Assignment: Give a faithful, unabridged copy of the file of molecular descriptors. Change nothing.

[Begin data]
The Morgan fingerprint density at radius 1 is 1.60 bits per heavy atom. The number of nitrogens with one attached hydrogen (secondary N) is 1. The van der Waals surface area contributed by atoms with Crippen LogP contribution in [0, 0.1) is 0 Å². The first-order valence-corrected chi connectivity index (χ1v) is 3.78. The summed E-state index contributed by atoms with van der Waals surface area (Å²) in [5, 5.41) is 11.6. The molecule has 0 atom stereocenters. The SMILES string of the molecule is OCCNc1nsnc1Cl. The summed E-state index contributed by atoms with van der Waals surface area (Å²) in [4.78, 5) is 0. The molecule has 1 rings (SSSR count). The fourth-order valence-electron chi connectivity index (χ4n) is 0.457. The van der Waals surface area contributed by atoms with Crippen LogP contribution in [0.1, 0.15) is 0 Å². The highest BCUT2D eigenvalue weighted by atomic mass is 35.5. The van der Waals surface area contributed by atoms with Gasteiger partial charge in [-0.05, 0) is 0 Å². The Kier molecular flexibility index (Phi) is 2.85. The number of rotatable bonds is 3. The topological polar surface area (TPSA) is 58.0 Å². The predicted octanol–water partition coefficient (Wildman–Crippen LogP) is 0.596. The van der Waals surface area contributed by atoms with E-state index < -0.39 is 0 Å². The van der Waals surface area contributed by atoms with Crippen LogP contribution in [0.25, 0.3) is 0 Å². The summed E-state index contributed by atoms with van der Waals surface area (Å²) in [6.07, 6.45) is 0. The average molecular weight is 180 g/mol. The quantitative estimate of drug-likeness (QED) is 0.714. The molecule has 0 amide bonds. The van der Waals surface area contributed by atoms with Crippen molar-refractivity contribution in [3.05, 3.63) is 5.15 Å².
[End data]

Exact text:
The Morgan fingerprint density at radius 1 is 1.60 bits per heavy atom. The number of nitrogens with one attached hydrogen (secondary N) is 1. The van der Waals surface area contributed by atoms with Crippen LogP contribution in [0, 0.1) is 0 Å². The first-order valence-corrected chi connectivity index (χ1v) is 3.78. The summed E-state index contributed by atoms with van der Waals surface area (Å²) in [5, 5.41) is 11.6. The molecule has 0 atom stereocenters. The SMILES string of the molecule is OCCNc1nsnc1Cl. The summed E-state index contributed by atoms with van der Waals surface area (Å²) in [4.78, 5) is 0. The molecule has 1 rings (SSSR count). The fourth-order valence-electron chi connectivity index (χ4n) is 0.457. The van der Waals surface area contributed by atoms with Crippen LogP contribution in [0.1, 0.15) is 0 Å². The highest BCUT2D eigenvalue weighted by atomic mass is 35.5. The van der Waals surface area contributed by atoms with Gasteiger partial charge in [-0.05, 0) is 0 Å². The Kier molecular flexibility index (Phi) is 2.85. The number of rotatable bonds is 3. The topological polar surface area (TPSA) is 58.0 Å². The predicted octanol–water partition coefficient (Wildman–Crippen LogP) is 0.596. The van der Waals surface area contributed by atoms with E-state index < -0.39 is 0 Å². The van der Waals surface area contributed by atoms with Crippen LogP contribution in [0.25, 0.3) is 0 Å². The summed E-state index contributed by atoms with van der Waals surface area (Å²) in [6.07, 6.45) is 0. The average molecular weight is 180 g/mol. The quantitative estimate of drug-likeness (QED) is 0.714. The molecule has 0 amide bonds. The van der Waals surface area contributed by atoms with Crippen molar-refractivity contribution in [3.05, 3.63) is 5.15 Å².